Klaus Iohannis starts the second year of his Presidential term. The first was quite unremarkable, at first sight. After the “deadly” blow given by his unexpected victory to his much better rated opponent, the dying has agonized for almost a year. And the President abstained from intervening, and allowed electoral “injuries” and the DNA to do their job. Which, combined, finally expelled the governing parties into the Opposition.
Actually, it was the tragic incident at Colectiv that offered the President an unexpected opportunity: giving up on all parties in order to create a new Government. In other words, the “silent” and “passive” President was able to achieve what neither of his post-Communist predecessors did: appointing a Government of technocrats.
There were Prime Ministers with a technocrat repiration before, but in Theodor Stolojan’s it was just the political image of the “specialist” among his party colleagues of scarce economical training, and Mugur Isarescu, who indulged in a short political adventure during a vacation at the National Bank, had an entire political alliance to support him. And in any case, so far, Governments had no more than a few technocrat members so far; never before was there an entire Cabinet free of obvious political affiliations.
Actually, neither someone like Vasile Dancu seems the proper representative of PSD in the Government; he seems more like an ambitious person who caught the moment to accede to the peak of power by avoiding the troubled waves of party life, in the midst of which he seemed more like a ship wreck. The liberty to the parties seems all the more surprising as Iohannis was propelled by a party who had established their future Prime Minister long before the elections.
Klaus Iohannis is also completing a different revolution. So far, Presidents tended to impose Prime Ministers who were docile to a certain extent, whenever they could. Ion Iliescu had Nicolae
Iohannis has no party tools or personal tools to control Dacian Ciolos. From this point of view, he is the only President who does not intend to weaken the authority of the Prime Minister. The difference to Traian Basescu, the adept of a more pronounced presidentialism, is visible. The “player President” remained in the public conscience more like a failed and obnoxious experiment, who only managed to degrade even more the Romanian political class. The new President withdrew in a less intruding attitude, thus leaving even more space to a real political democracy.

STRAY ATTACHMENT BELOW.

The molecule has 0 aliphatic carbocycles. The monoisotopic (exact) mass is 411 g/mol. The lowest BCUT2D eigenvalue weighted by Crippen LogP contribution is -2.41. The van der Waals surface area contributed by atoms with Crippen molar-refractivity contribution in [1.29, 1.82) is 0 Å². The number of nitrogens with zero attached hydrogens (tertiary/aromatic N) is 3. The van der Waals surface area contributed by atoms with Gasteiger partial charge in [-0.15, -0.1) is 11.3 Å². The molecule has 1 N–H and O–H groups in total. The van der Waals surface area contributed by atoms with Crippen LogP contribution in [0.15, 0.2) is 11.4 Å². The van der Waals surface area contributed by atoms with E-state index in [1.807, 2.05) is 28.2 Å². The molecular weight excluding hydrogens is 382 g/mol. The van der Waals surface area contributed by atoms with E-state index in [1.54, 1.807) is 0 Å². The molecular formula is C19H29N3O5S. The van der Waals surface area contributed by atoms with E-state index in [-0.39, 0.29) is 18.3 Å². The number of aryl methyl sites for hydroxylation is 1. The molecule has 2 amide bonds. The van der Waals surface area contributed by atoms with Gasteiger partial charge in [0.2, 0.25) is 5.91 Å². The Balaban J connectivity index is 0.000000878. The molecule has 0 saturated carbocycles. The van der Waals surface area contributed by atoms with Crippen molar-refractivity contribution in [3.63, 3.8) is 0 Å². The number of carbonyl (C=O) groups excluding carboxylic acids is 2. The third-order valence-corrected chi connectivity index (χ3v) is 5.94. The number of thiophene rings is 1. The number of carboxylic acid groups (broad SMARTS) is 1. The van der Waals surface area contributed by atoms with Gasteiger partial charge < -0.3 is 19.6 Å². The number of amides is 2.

Unfortunately, this kind of democracy is now going through a terrible crisis. There mere fact that a tragedy of several dozens of deaths needed to occur in order to change a Government that already lacked credibility for quite some time shows that the regular mechanisms of politics are not really working any more.
Parties thelselves are well aware of their increasing lack of popularity and, therefore, they accepted almost passively the option of a technocrat Government. The fire in “Colectiv” occurred on the background of ravaging corruption, which practically canceled the “safety systems” meant to prevent such tragedies. The state works poorly at various levels, because politics fails to act convincingly enough to make people quit corruption. Let us not forget that Iohannis’ main electoral promoter was DNA. The spectacular arrests of politicians who seemed intangible some time ago is an obvious sign of change. It is just that the other levels of the system are already severely infected, and therapies require time and effort.
A President cannot influence whether a Government completes the programme they assumed. All a President can do is acknowledge the failure and ask for their dismissal; but he cannot force it either. If Dacian Ciolos’ Government fails in an undoubted manner, Iohannis’ credibility will register a decrease as well, too. So far, parties were the ones to bear the responsibility for the failure of a Government. In this new case, the only person to be held responsible on the future results of the Government is the President, as he has made the appointment, without any interference by the parties. It is a risk no other President had assumed before him.
Although it seems a year of “unremarkable” activity, we thus have proof that Iohannis’ achievements are far from ordinary. He appointed the first entirely technocrat Government. He sent all parties in a quasi-opposition. He gave carte blanche to the new Prime Minister. Yet, he has a great challenge to face in the year to come; and this is the relation with the Parliament where the “old” party policy is showing again.
His ally in this dispute, though one that may be fatal to the new technocrat strategy, is the electoral perspective that scares everyone. Fearing punishment by voters, the responses of the party will be unavoidably more moderate.
Finally, the reserved attitude of President Iohannis implicitly encourages political alternatives. All they need is to show up.